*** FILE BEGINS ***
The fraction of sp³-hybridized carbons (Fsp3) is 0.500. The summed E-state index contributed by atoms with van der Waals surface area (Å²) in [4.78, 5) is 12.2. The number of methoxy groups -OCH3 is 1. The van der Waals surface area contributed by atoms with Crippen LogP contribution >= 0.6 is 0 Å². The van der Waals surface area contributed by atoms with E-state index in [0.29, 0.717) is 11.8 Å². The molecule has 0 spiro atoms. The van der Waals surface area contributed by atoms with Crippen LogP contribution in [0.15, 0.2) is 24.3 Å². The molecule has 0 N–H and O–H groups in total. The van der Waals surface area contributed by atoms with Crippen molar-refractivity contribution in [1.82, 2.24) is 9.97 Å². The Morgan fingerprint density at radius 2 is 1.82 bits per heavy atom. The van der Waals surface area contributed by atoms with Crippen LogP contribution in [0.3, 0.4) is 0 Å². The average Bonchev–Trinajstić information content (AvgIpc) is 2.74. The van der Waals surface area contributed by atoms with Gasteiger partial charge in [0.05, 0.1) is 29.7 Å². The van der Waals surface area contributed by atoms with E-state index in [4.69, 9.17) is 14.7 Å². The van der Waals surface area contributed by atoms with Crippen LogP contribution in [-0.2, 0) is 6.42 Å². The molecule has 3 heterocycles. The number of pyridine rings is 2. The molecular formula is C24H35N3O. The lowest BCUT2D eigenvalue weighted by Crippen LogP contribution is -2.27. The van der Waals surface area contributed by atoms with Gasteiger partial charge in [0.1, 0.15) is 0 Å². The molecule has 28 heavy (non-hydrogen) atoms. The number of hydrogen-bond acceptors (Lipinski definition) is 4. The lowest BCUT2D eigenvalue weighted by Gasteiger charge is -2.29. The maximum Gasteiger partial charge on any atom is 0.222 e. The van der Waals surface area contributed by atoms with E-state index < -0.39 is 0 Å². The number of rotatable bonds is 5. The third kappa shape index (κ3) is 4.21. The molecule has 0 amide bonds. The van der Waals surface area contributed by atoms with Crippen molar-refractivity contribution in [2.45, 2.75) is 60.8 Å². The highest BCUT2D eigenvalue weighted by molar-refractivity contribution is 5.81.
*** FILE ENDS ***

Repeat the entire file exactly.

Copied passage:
The fraction of sp³-hybridized carbons (Fsp3) is 0.500. The summed E-state index contributed by atoms with van der Waals surface area (Å²) in [4.78, 5) is 12.2. The number of methoxy groups -OCH3 is 1. The van der Waals surface area contributed by atoms with Crippen LogP contribution >= 0.6 is 0 Å². The van der Waals surface area contributed by atoms with E-state index in [0.29, 0.717) is 11.8 Å². The molecule has 0 spiro atoms. The van der Waals surface area contributed by atoms with Crippen LogP contribution in [0.15, 0.2) is 24.3 Å². The molecule has 0 N–H and O–H groups in total. The van der Waals surface area contributed by atoms with Crippen molar-refractivity contribution in [1.82, 2.24) is 9.97 Å². The Morgan fingerprint density at radius 2 is 1.82 bits per heavy atom. The van der Waals surface area contributed by atoms with Crippen LogP contribution in [0.3, 0.4) is 0 Å². The average Bonchev–Trinajstić information content (AvgIpc) is 2.74. The van der Waals surface area contributed by atoms with Gasteiger partial charge in [0.05, 0.1) is 29.7 Å². The van der Waals surface area contributed by atoms with E-state index in [4.69, 9.17) is 14.7 Å². The van der Waals surface area contributed by atoms with Crippen LogP contribution in [-0.2, 0) is 6.42 Å². The molecule has 3 heterocycles. The number of pyridine rings is 2. The molecular formula is C24H35N3O. The lowest BCUT2D eigenvalue weighted by Crippen LogP contribution is -2.27. The van der Waals surface area contributed by atoms with Gasteiger partial charge in [0.1, 0.15) is 0 Å². The molecule has 28 heavy (non-hydrogen) atoms. The number of hydrogen-bond acceptors (Lipinski definition) is 4. The lowest BCUT2D eigenvalue weighted by Gasteiger charge is -2.29. The maximum Gasteiger partial charge on any atom is 0.222 e. The van der Waals surface area contributed by atoms with E-state index < -0.39 is 0 Å². The number of rotatable bonds is 5. The third kappa shape index (κ3) is 4.21. The molecule has 0 amide bonds. The van der Waals surface area contributed by atoms with Crippen molar-refractivity contribution in [2.45, 2.75) is 60.8 Å². The highest BCUT2D eigenvalue weighted by molar-refractivity contribution is 5.81.